Dr Deore is diving deep into the mutually beneficial relationship between the microalgae and bacteria that are crucial for healthy functioning of corals—in the hope of discovering more about what happens when that relationship breaks down under stressful conditions, such as warming ocean temperatures.

Using state-of-the-art advanced microscopy capable of correlative fluorescence lifetime imaging microscopy and coherent anti-Stokes Raman in collaboration with colleagues at Monash Institute of Pharmaceutical sciences at Monash University, Dr Deore will investigate a subcellular structure inside microalgae cells called the accumulation body.

“My research will explore if the accumulation body contributes to the capture of light energy, which will help us understand how microalgae may cope with climate change driven stress conditions,” Dr Deore says.

Dr Paige Maroni of the University of Western Australia: The deep sea and a deep phylogeny: reconstructing the backbone of deep-sea Amphipoda using phylogenomics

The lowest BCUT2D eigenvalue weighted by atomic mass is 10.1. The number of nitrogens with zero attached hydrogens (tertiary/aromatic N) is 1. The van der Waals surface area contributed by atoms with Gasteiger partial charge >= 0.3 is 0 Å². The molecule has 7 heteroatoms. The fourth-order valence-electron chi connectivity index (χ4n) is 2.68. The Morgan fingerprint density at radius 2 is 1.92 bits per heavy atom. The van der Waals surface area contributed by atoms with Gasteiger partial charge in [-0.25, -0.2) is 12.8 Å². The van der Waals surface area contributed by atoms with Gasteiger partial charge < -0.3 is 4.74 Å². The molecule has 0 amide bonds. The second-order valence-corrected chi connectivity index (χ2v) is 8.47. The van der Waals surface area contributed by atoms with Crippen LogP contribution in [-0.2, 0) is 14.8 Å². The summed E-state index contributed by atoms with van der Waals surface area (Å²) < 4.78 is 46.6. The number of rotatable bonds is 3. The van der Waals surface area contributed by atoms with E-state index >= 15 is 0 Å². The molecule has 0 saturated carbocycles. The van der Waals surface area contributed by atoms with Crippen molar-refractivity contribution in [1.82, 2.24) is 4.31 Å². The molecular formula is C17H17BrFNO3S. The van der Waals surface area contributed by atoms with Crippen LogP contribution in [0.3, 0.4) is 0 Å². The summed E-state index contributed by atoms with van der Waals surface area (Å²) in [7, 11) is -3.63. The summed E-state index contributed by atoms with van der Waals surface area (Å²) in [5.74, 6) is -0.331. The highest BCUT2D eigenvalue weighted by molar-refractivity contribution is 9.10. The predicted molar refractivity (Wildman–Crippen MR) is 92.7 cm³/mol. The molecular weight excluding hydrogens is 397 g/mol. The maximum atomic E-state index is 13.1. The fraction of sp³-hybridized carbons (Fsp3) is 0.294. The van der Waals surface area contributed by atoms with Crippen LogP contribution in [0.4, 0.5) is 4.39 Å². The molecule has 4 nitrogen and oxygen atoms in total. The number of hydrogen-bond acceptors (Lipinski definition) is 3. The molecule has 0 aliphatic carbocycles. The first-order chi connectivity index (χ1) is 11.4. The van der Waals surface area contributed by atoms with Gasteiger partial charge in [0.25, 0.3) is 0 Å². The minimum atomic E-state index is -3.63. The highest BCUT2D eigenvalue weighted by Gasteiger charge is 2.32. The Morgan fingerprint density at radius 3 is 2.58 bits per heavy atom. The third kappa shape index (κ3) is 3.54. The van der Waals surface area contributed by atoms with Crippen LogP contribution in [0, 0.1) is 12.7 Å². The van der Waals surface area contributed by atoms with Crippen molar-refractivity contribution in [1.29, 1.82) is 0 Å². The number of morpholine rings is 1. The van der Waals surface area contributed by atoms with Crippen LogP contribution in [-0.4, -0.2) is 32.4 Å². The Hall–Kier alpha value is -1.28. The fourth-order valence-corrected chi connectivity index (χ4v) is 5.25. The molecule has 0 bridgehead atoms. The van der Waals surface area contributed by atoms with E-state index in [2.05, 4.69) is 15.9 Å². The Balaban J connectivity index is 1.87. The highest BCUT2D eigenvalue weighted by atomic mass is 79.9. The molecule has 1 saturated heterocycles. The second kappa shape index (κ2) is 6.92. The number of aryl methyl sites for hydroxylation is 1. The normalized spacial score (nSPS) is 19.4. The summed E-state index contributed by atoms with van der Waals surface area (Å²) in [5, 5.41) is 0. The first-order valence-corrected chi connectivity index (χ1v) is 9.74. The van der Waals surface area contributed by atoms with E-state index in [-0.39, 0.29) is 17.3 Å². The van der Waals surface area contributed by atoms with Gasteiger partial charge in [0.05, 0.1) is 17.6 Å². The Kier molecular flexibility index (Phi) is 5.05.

Little is known about deep-sea organisms—from the diversity and demography of species, their life-history traits, or the levels of connectivity within or between deep-sea features across groups.

But species that are only found in—and isolated by—the deepest trenches of the ocean offer an ideal opportunity to investigate evolution and speciation on unprecedented scales, Dr Maroni says.

By combining data from existing amphipod (a type of crustacean) specimens with amphipods collected using baited autonomous lander vehicles, she aims to resolve the phylogenetic ‘backbone’ of deep-sea Amphipoda.

“Robust phylogenies allow us to explore questions of evolution, connectivity, dispersal, and demography, however due to the challenges associated with sampling at depth, this part of our world remains understudied,” Dr Maroni says.